Ellen Pence, our dear friend and colleague, passed away on January 6, 2012. Ellen’s tireless efforts toward ending violence against women and children has left an imprint so wide and deep that it can truly be said that the lives of women and families worldwide have been changed for the better because of her work.
An activist and leader within the Battered Women’s Movement for over thirty years, Ellen was deeply committed to furthering an analysis of domestic violence that linked men’s violence toward their partners to other forms of domination—class, race, gender, and colonization. The DAIP Power and Control Wheel was an expression of the social analysis of private violence that she taught. With deep compassion, she facilitated groups with men who committed that private violence and believed in their humanity and ability to change their lives.
Ellen was the architect of many innovative approaches to addressing domestic violence: the Duluth Model of intervention in domestic violence cases, known widely as the Coordinated Community Response (CCR), the Praxis Institutional Audit, and the Blueprint for Safety. She also advocated in the Child Protection System for interventions that linked the welfare of children to the protection of their battered mothers. In her work, she attempted to remedy the overrepresentation of people of color in these and other social institutions.
Ellen was foremost a communicator. Her contributions as a writer, trainer and educator will continue to inspire anti-violence work. Her genuine compassion for people gave her the ability to build bridges and convince the unlikeliest people to become her enthusiastic allies, which made her a brilliant community organizer. In a published Reflection on her work with the Duluth DAIP, Ellen wrote:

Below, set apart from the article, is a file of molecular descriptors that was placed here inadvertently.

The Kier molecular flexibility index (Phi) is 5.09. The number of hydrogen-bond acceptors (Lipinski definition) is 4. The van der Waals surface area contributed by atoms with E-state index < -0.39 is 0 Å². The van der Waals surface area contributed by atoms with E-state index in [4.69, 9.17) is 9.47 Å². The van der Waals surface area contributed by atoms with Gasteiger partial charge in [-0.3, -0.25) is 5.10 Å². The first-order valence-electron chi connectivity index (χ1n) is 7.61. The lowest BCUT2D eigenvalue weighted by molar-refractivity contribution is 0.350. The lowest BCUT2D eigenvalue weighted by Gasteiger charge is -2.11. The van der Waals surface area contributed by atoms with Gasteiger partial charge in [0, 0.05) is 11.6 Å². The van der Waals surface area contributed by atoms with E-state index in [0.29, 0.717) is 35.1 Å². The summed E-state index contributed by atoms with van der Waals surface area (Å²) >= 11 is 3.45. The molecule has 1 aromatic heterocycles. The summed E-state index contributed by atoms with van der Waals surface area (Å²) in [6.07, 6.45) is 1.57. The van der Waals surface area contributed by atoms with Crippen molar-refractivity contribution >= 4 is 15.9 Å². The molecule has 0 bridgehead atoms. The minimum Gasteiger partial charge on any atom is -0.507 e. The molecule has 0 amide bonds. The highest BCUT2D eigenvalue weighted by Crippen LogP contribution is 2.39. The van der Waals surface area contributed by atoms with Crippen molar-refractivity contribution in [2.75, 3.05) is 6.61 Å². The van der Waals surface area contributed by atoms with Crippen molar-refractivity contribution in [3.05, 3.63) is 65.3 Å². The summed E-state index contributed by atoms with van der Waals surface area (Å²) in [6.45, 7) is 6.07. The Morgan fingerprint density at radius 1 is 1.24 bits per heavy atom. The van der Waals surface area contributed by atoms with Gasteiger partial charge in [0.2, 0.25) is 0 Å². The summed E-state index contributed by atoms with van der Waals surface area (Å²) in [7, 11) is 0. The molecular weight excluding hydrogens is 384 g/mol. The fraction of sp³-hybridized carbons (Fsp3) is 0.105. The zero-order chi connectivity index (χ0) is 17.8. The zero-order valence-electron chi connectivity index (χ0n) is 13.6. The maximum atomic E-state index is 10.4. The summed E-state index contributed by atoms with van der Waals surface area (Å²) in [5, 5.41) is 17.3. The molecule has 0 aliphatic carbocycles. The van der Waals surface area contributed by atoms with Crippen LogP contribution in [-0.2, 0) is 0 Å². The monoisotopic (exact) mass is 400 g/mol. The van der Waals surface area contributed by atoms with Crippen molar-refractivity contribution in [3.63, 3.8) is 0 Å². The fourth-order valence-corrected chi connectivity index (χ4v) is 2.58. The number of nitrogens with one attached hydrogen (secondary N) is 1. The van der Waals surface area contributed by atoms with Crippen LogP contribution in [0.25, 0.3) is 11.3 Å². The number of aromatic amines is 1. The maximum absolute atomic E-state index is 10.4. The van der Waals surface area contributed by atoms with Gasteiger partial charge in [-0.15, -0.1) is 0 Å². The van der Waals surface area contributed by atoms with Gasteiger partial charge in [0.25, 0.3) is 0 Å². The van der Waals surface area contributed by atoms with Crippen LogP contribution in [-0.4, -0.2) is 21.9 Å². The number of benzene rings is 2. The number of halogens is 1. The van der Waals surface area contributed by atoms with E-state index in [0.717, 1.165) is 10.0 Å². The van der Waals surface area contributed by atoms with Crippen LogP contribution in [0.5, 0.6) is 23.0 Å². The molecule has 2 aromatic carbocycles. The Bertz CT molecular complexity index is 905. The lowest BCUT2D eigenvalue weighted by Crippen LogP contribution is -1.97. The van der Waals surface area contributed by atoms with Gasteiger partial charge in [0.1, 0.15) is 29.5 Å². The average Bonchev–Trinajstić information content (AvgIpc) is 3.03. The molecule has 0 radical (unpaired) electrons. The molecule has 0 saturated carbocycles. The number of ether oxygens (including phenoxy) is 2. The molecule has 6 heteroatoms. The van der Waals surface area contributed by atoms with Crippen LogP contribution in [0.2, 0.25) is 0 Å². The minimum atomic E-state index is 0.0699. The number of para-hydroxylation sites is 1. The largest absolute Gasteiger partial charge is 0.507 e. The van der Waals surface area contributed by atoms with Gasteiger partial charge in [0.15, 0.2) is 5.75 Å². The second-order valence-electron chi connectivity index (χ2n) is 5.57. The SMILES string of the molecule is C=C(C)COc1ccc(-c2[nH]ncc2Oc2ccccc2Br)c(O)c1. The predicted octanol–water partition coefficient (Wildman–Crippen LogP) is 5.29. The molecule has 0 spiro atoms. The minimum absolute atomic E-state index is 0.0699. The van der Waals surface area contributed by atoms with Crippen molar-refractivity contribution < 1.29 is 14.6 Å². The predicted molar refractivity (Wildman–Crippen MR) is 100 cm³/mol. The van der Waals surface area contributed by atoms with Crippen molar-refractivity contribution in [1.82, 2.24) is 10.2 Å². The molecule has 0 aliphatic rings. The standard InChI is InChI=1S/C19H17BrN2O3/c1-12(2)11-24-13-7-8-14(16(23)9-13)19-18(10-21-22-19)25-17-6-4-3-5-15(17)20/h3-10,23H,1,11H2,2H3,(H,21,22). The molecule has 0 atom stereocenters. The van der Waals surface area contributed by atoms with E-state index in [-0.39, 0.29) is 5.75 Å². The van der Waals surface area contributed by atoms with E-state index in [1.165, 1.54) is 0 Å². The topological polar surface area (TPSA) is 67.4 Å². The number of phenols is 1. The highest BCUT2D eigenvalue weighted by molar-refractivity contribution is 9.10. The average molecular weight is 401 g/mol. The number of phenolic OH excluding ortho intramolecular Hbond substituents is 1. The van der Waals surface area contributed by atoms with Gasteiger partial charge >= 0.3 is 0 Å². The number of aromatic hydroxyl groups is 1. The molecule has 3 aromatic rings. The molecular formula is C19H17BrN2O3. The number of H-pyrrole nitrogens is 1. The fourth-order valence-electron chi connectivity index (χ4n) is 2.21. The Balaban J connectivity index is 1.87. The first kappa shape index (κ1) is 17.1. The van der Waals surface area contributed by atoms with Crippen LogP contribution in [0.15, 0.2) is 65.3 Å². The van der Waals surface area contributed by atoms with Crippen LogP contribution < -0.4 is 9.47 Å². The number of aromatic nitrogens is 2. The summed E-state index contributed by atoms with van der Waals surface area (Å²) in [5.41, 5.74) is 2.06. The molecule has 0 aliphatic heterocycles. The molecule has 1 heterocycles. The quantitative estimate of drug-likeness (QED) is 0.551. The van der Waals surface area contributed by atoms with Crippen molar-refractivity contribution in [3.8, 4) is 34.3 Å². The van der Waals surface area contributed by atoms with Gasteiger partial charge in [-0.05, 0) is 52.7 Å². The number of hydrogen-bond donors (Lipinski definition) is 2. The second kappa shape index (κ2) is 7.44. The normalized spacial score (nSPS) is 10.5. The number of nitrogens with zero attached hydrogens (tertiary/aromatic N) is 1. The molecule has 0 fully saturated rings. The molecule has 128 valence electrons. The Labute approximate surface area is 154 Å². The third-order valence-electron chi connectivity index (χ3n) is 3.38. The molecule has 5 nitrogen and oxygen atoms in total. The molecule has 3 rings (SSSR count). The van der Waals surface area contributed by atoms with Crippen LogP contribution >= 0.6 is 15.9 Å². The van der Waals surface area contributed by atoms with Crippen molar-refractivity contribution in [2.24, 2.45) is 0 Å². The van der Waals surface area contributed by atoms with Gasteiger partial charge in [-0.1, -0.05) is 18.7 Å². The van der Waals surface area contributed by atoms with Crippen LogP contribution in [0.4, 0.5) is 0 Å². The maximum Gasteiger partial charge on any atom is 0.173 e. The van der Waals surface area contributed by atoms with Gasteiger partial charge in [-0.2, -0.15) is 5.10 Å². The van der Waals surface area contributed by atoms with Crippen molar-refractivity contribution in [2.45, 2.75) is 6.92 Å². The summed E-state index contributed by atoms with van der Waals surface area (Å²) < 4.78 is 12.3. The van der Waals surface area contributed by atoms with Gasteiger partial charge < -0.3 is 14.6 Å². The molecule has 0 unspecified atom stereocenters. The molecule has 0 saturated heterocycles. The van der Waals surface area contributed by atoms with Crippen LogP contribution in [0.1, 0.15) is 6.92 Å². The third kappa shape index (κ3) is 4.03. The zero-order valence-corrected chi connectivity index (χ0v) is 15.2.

In the end I think the DAIP’s greatest contribution was its demonstration of how a local advocacy group could reshape institutional responses to male violence. In our case, that meant that we were able to create new boundaries around acceptable interventions to protect women and children. It redefined police action, it integrated women’s safety into all court interventions, it created a way to focus rehabilitation on the abuser instead of the relationship, it demonstrated how to create interventions based on different levels of dangerousness and the context of the violence, it insisted on a system that intervened beyond the incident and understood the whole context of the violence, and finally it showed a way for activists and their allies in the system to work together. We made gender visible in a justice system that purported to be blind to all of the privileges it so routinely maintained.
We at BWJP will miss Ellen greatly, and forever feel gratitude for the impact she had on us as individuals and on our Movement. With great humor and spirit, she never stopped holding each of us accountable for working harder to ensure the safety and security of all women and children.